The Easy Fix - You will hit more fish more often when they are right next to the boat, that's for sure. You might get lucky and hit some fish on the move at a distance as well, but you won't hit them as often. You need to find your sweet spot somewhere in between and selectively shoot based on your skill level. 

Easy Fix Number Two - This might seem obvious, but try to get as close as you can to the fish before shooting. We have all taken a low percentage shot and missed only to watch the fish swim right by the boat 3 seconds later without being able to reset fast enough. You don't have to shoot as soon as the fish is visible, be patient and you will bring more fish in the boat. 

Follow our advice and miss fewer shots

These five areas are what I always consider when I am trying to hit as many shots as possible. I implement these strategies every year and every time I bow fish. When troubleshooting why you're missing shots while bowfishing, remember that these tips may not work exactly the same for you. You may have to tweak a little bit to fit your needs and your setup. This is at least a good starting point to give you some things to think about and ways to add a few more fish into your boat this spring.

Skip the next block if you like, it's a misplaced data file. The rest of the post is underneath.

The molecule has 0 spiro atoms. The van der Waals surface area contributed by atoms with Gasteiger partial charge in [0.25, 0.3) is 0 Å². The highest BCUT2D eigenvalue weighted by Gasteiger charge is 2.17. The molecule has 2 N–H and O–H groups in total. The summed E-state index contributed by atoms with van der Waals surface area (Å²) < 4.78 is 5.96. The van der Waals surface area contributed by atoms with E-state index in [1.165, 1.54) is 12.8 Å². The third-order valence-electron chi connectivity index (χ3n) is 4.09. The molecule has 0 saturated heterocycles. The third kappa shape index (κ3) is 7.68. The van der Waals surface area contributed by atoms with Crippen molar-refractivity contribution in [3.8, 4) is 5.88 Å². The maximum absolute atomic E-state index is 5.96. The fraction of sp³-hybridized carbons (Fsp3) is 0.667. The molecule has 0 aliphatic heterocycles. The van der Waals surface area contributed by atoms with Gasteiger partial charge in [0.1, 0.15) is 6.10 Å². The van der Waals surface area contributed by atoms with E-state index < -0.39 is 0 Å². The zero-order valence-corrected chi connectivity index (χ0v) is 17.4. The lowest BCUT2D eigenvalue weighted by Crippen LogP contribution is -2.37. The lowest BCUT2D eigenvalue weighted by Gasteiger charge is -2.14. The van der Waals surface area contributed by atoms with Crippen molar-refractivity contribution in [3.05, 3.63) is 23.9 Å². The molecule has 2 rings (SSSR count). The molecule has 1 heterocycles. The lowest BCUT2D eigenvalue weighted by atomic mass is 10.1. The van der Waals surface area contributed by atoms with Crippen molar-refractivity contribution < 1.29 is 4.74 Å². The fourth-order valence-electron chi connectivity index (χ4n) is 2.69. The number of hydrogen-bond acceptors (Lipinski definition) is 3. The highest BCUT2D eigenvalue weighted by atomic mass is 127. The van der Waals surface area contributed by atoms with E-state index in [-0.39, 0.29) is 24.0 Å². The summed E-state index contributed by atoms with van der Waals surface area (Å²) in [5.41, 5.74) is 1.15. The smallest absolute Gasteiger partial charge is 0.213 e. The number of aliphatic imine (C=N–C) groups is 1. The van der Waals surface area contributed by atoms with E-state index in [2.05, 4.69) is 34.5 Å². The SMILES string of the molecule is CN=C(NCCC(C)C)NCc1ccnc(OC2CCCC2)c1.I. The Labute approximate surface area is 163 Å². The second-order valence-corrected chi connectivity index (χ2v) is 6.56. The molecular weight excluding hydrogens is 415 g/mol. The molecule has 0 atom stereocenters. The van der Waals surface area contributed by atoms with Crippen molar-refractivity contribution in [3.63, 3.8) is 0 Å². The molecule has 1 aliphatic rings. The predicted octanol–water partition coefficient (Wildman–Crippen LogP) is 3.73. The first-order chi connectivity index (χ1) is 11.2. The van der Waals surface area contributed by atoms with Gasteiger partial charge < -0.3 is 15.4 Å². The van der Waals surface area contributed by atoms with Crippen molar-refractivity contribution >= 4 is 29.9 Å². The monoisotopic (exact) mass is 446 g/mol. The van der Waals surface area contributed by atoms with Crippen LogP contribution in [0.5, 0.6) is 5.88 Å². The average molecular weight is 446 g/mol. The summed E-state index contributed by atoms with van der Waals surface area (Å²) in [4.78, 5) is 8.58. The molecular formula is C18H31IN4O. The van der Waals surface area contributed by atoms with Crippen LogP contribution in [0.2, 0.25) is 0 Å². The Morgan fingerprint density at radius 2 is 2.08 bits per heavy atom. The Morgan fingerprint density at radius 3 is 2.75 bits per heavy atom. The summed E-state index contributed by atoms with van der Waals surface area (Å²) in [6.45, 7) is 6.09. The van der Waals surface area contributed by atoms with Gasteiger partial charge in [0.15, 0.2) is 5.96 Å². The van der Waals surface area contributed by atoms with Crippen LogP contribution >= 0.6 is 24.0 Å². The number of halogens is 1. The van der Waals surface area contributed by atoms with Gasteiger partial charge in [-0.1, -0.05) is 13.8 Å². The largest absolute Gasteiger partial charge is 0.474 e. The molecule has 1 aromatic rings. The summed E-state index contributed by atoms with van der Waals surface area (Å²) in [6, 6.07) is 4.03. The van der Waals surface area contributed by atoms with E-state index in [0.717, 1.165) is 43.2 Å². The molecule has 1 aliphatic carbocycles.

- Johnathan Beebe

Johnathan Beebe is an expert bowfisherman from Michigan with 20+ years of experience. He is the most recent back-to-back winner of the Great Lakes Bowfishing Championship (2019 and 2021) and a proud member of the Loxley Bowfishing team.

bowfishing canal




So yall shoot gar, bowfin, and buffalo because they’re “trash fish” (a term made up by “sportsman” due to societal standards)??? These fish have been around for millions of years. Stick to carp, leave the natives alone

Jarrod Tester

Jarrod Tester

Great article. I also read on the <a href=” https://www.piercingscales.com”>piercing scales blog that he thought he was missing shots, but in actuality his carp points were dull and not penetrating. He learned this when his arrow came back with a single impaled scale two times in one day. He thought he’d missed.